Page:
Wednesday, February 25, 2009

Sin - what we do or who we are?

Today is Ash Wednesday in the Western Calendar. It is the beginning of the season of Lent. During Lent, we are to examine our selves and to practice fasting and self-denial to let God better prepare us for the Joy that is Easter. So, I thought a small series on Sin would be appropriate.

First, what is sin? In the West, we tend to focus on sins as things we do. I remember a t-shirt I saw in College:
  • When we drink we get drunk
  • When we get drunk we fall asleep
  • When we fall asleep we commit no sin
  • When we commit no sin, we go to Heaven
  • So, let's all get drunk and go to Heaven!

Aside from the gluttony involved in getting drunk, the basic idea "when we sleep, we commit no sin" shows how "action" focused we are when it comes to sin. Further, we tend to think of "sin" as those actions that are socially unacceptable. Both of these are, like all good lies, partially true, but not the whole truth.

We tend to think thought like "Well, I didn't worship at the Temple of Zeus today, so I guess I'm not guilty of idolatry." or "Well, I didn't have sex with someone who is not my wife (or husband) today, so I guess I'm not guilty of adultery." The fact that we decided it was more important to sleep in than to say our morning prayers (thus worshipping our selves and our needs rather than God) or the fact we ignored our spouse and spent time in "harmless flirtation" with the attractive neightbor seems immaterial to us. We narrowly define specific sins and then, since we didn't to that, we didn't sin.

The truth is much worse than that. The fact that we spend any time at all justifying our selves or trying to minimize our sins shows how far we are from God's righteousness.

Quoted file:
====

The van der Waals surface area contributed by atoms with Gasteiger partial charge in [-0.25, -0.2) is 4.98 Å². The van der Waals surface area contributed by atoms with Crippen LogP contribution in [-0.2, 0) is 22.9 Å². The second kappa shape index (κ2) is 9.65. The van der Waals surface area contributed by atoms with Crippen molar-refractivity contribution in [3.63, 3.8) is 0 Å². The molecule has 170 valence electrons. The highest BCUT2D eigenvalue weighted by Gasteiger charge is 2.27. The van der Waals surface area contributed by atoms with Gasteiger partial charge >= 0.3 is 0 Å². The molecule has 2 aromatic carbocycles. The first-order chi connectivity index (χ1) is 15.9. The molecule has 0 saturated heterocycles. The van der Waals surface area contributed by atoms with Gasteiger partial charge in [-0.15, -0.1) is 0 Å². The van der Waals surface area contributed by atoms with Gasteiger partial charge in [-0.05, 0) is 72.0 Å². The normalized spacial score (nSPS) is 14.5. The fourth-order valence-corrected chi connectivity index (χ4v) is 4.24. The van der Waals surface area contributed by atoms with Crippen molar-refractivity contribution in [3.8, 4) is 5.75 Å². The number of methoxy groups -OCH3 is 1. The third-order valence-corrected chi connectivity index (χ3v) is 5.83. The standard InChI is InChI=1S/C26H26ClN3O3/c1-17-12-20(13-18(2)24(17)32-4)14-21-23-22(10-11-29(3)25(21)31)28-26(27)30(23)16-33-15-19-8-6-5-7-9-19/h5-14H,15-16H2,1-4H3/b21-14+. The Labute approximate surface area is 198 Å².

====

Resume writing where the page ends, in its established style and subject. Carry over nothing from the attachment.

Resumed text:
Sin isn't just what we do. Sin is a part of who we are. Sin is part of our DNA if you will. Sin shows itself in the baby's cries when she is not getting enough attention. It shows itself in the young boy who picks on others to make himself feel more important.

Over the next few days, I intend to spend some time looking at sin, not just in what we do but in who we are. Perhaps when we better understand the pervasive nature of sin in our lives we will be more ready to repent of this and ask our Lord to come and make us new.


Phil Snyder

Update - What does God want from us?


robroy said...

In contrast to your point of view, we have the new bishop-elect of Northern Michigan (from George Conger article),

"Known also by his Buddhist name, 'Genpo' which means 'Way of Universal Wisdom', Fr Forrester holds progressive views on a number of traditional Christian doctrines. Writing in the diocese’s news letter he stated: 'Sin has little, if anything, to do with being bad. It has everything to do, as far as I can tell, with being blind to our own goodness.'"
Sigh. If there is no sin, we have no need of a savior.

Have a blessed Lent, Brother Phil.

The Rambling Taoist said...

Sin shows itself in the baby's cries when she is not getting enough attention.

To me, this is a most odd statement. A baby crying is simply that. Why make more out of it than what it is?

plsdeacon said...

RT - That the baby cries when not getting what it deems is the proper level of attention (e.g. undivided attention) it is simply showing how self-focused we all are. We are focused on getting our own needs met. I plan on bringing that point out later in the series.

In Jesus' Name,
Phil Snyder